The New York Times is shuttering the Paris headquarters of its international edition and eliminating or relocating as many as 70 jobs as the US publisher looks to cut costs and refocus its global newspaper for digital readers.
Paris has been the home of Times’s international operations since 1967 when it bought a stake in the International Herald Tribune, a title which reflected America’s enduring romance with the city, dating back to its 1887 founding as the European edition of the New York Herald, writes Shannon Bond in New York.
The New York Times jointly owned the International Herald Tribune with the Washington Post before taking full ownership in 2003, renaming it the International New York Times in 2013.
The decision to move editing and pre-press print production to New York and Hong Kong is part of sweeping plans to redesign the international edition “to make it better, more relevant and crucially, more economically sustainable in an increasingly digital world,” the paper’s leadership wrote in a memo to staff on Tuesday.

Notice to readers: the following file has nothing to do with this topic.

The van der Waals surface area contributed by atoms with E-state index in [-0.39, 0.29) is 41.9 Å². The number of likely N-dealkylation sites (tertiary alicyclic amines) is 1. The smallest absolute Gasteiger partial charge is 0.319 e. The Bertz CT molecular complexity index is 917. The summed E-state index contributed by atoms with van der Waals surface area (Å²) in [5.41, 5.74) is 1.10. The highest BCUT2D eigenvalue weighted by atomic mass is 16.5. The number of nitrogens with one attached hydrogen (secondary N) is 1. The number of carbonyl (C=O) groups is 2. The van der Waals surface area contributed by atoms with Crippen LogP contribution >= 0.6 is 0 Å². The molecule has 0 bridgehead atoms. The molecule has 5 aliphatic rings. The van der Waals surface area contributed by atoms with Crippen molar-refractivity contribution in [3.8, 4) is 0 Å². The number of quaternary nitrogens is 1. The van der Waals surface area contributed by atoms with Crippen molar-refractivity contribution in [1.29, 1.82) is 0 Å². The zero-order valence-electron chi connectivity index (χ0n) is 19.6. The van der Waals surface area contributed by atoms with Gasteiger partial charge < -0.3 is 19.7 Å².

“Without these proposed changes, we do not believe that an international print New York Times is sustainable over the long term,” wrote New York Times publisher Arthur Sulzberger Jr, chief executive Mark Thompson and executive editor Dean Baquet.